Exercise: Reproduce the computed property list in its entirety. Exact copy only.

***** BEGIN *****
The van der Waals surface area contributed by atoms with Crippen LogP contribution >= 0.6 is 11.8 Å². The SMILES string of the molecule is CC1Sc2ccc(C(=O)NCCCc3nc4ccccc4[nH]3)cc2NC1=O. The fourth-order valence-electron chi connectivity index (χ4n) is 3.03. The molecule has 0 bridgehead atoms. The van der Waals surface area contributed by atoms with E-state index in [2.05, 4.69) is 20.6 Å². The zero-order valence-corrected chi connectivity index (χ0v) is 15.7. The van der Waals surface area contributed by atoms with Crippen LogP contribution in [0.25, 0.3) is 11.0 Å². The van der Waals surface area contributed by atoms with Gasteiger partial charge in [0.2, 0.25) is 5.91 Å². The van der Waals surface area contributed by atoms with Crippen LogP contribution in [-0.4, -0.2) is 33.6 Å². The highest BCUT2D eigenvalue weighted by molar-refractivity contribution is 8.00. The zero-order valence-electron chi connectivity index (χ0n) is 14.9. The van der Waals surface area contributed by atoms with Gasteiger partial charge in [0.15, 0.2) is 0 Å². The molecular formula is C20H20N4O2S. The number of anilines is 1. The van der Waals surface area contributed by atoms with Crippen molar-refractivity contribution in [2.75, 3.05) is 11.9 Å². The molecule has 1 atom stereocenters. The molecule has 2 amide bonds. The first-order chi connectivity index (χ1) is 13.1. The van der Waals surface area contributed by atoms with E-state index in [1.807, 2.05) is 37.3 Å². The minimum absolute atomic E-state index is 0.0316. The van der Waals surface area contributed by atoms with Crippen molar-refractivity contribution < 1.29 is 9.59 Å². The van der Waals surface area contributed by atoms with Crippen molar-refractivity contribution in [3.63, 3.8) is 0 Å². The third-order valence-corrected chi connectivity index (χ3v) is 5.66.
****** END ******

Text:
The van der Waals surface area contributed by atoms with Crippen LogP contribution >= 0.6 is 11.8 Å². The SMILES string of the molecule is CC1Sc2ccc(C(=O)NCCCc3nc4ccccc4[nH]3)cc2NC1=O. The fourth-order valence-electron chi connectivity index (χ4n) is 3.03. The molecule has 0 bridgehead atoms. The van der Waals surface area contributed by atoms with E-state index in [2.05, 4.69) is 20.6 Å². The zero-order valence-corrected chi connectivity index (χ0v) is 15.7. The van der Waals surface area contributed by atoms with Crippen LogP contribution in [0.25, 0.3) is 11.0 Å². The van der Waals surface area contributed by atoms with Gasteiger partial charge in [0.2, 0.25) is 5.91 Å². The van der Waals surface area contributed by atoms with Crippen LogP contribution in [-0.4, -0.2) is 33.6 Å². The highest BCUT2D eigenvalue weighted by molar-refractivity contribution is 8.00. The zero-order valence-electron chi connectivity index (χ0n) is 14.9. The van der Waals surface area contributed by atoms with Gasteiger partial charge in [0.15, 0.2) is 0 Å². The molecular formula is C20H20N4O2S. The number of anilines is 1. The van der Waals surface area contributed by atoms with Crippen molar-refractivity contribution in [2.75, 3.05) is 11.9 Å². The molecule has 1 atom stereocenters. The molecule has 2 amide bonds. The first-order chi connectivity index (χ1) is 13.1. The van der Waals surface area contributed by atoms with E-state index in [1.807, 2.05) is 37.3 Å². The minimum absolute atomic E-state index is 0.0316. The van der Waals surface area contributed by atoms with Crippen molar-refractivity contribution < 1.29 is 9.59 Å². The van der Waals surface area contributed by atoms with Crippen molar-refractivity contribution in [3.63, 3.8) is 0 Å². The third-order valence-corrected chi connectivity index (χ3v) is 5.66.